We know that good riders become great through hours and hours of honing their skills, pushing themselves, undergoing intense training and finding the perfect equine partners. But in order to achieve success and then maintain it, finances often play a part. Whether you’re looking to attract new owners or brands to help support your dreams, you need to become your own Public Relations machine.

The whole idea of being your own PR machine might sound like a step too far, and I can almost hear you say, “I don’t have time for that,” and that’s fine. But if you don’t have time to promote what you’re doing, to work with your sponsors, to become a brand in your own right, then please don’t expect brands to want to work with you. Because if you’re not doing anything to promote yourself and generate interest that could lead to revenue for your business, for your livelihood, what chance do they really have of you promoting them?

If you don’t need owners and you don’t need brands to support you on your journey, you don’t need to become your own PR machine. I mean, it’ll help you attract more horses and owners and brands and opportunities, but that’s down to you.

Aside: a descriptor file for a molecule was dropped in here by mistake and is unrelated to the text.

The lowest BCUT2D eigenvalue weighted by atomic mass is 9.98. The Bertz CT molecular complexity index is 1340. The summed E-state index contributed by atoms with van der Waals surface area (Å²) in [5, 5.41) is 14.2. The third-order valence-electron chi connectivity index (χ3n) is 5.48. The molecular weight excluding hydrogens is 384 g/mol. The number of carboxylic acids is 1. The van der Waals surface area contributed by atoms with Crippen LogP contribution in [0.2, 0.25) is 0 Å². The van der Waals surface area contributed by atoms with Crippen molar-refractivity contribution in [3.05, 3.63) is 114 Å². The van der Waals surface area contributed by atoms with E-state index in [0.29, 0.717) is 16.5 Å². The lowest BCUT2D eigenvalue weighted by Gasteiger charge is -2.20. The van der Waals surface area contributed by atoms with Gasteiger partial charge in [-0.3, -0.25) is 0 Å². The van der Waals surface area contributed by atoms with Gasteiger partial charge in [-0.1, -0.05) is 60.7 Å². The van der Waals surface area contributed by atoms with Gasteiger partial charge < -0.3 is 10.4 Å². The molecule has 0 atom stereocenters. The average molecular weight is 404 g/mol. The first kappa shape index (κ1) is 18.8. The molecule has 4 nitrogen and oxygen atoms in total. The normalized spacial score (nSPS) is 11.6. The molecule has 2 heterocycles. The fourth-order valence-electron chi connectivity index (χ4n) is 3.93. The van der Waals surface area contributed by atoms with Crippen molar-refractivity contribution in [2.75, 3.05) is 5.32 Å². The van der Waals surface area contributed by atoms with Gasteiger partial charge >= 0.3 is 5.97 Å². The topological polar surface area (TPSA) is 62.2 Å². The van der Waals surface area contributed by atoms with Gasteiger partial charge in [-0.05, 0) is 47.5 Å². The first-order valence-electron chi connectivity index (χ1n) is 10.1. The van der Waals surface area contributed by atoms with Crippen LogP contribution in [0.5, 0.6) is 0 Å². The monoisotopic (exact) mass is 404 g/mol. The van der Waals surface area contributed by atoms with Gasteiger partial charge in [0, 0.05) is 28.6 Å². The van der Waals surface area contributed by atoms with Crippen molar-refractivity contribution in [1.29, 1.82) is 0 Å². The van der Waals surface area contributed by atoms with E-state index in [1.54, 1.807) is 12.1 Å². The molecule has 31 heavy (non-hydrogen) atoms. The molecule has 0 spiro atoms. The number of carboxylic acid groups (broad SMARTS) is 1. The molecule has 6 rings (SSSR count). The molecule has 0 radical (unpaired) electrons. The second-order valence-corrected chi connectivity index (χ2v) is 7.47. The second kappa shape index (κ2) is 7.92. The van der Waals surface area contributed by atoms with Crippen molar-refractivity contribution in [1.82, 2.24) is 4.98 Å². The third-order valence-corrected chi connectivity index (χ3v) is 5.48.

If you’re in the boat with the vast majority that do need owners or sponsors, you’re going to need to get on board. But don’t think you can’t do it. PR isn’t witchcraft. And neither is social media. So you’re going to be completely fine. It is very, very achievable, and you might even be able to get some of your team members involved, too.

PR is the way that people see your brand and you; it’s how the public relates to you. And your job is to give people information to help them get to know you. With social media nowadays, so much content is put out on these platforms that really this can form a lot of your PR strategy. There are other bits too that you can do easily, but one step at a time.